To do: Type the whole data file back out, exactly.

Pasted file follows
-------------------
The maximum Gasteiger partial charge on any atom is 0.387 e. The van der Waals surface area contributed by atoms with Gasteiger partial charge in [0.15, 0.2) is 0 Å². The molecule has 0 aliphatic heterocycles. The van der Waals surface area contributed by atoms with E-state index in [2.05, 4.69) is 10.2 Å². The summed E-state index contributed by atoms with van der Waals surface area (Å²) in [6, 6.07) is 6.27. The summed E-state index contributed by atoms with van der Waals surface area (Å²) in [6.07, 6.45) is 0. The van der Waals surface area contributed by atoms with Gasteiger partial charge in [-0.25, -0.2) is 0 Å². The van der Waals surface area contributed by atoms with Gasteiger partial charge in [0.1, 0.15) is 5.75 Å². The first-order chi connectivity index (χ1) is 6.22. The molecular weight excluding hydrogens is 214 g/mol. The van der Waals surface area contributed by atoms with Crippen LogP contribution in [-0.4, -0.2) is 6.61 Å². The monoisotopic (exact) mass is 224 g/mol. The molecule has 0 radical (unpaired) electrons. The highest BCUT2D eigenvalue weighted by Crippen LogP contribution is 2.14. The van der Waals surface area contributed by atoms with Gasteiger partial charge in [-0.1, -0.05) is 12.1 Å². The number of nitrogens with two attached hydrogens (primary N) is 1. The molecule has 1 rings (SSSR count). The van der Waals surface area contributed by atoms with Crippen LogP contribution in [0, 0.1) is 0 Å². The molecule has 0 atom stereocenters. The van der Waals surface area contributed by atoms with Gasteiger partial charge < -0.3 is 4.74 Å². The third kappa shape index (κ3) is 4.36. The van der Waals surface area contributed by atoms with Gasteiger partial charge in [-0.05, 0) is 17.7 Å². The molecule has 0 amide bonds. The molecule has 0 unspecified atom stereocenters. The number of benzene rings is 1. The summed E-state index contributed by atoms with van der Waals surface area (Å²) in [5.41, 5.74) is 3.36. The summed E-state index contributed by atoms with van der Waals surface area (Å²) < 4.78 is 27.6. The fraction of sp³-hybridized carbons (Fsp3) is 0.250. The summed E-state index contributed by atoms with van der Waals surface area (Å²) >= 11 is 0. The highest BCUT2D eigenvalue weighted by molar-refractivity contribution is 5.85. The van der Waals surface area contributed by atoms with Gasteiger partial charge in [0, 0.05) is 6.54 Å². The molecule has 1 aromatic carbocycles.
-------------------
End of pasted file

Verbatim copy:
The maximum Gasteiger partial charge on any atom is 0.387 e. The van der Waals surface area contributed by atoms with Gasteiger partial charge in [0.15, 0.2) is 0 Å². The molecule has 0 aliphatic heterocycles. The van der Waals surface area contributed by atoms with E-state index in [2.05, 4.69) is 10.2 Å². The summed E-state index contributed by atoms with van der Waals surface area (Å²) in [6, 6.07) is 6.27. The summed E-state index contributed by atoms with van der Waals surface area (Å²) in [6.07, 6.45) is 0. The van der Waals surface area contributed by atoms with Gasteiger partial charge in [-0.25, -0.2) is 0 Å². The van der Waals surface area contributed by atoms with Gasteiger partial charge in [0.1, 0.15) is 5.75 Å². The first-order chi connectivity index (χ1) is 6.22. The molecular weight excluding hydrogens is 214 g/mol. The van der Waals surface area contributed by atoms with Crippen LogP contribution in [-0.4, -0.2) is 6.61 Å². The monoisotopic (exact) mass is 224 g/mol. The molecule has 0 radical (unpaired) electrons. The highest BCUT2D eigenvalue weighted by Crippen LogP contribution is 2.14. The van der Waals surface area contributed by atoms with Gasteiger partial charge in [-0.1, -0.05) is 12.1 Å². The number of nitrogens with two attached hydrogens (primary N) is 1. The molecule has 1 rings (SSSR count). The van der Waals surface area contributed by atoms with Crippen LogP contribution in [0, 0.1) is 0 Å². The molecule has 0 atom stereocenters. The van der Waals surface area contributed by atoms with Gasteiger partial charge < -0.3 is 4.74 Å². The third kappa shape index (κ3) is 4.36. The van der Waals surface area contributed by atoms with Gasteiger partial charge in [-0.05, 0) is 17.7 Å². The molecule has 0 amide bonds. The molecule has 0 unspecified atom stereocenters. The number of benzene rings is 1. The summed E-state index contributed by atoms with van der Waals surface area (Å²) in [5.41, 5.74) is 3.36. The summed E-state index contributed by atoms with van der Waals surface area (Å²) < 4.78 is 27.6. The fraction of sp³-hybridized carbons (Fsp3) is 0.250. The summed E-state index contributed by atoms with van der Waals surface area (Å²) >= 11 is 0. The highest BCUT2D eigenvalue weighted by molar-refractivity contribution is 5.85. The van der Waals surface area contributed by atoms with Gasteiger partial charge in [0, 0.05) is 6.54 Å². The molecule has 1 aromatic carbocycles.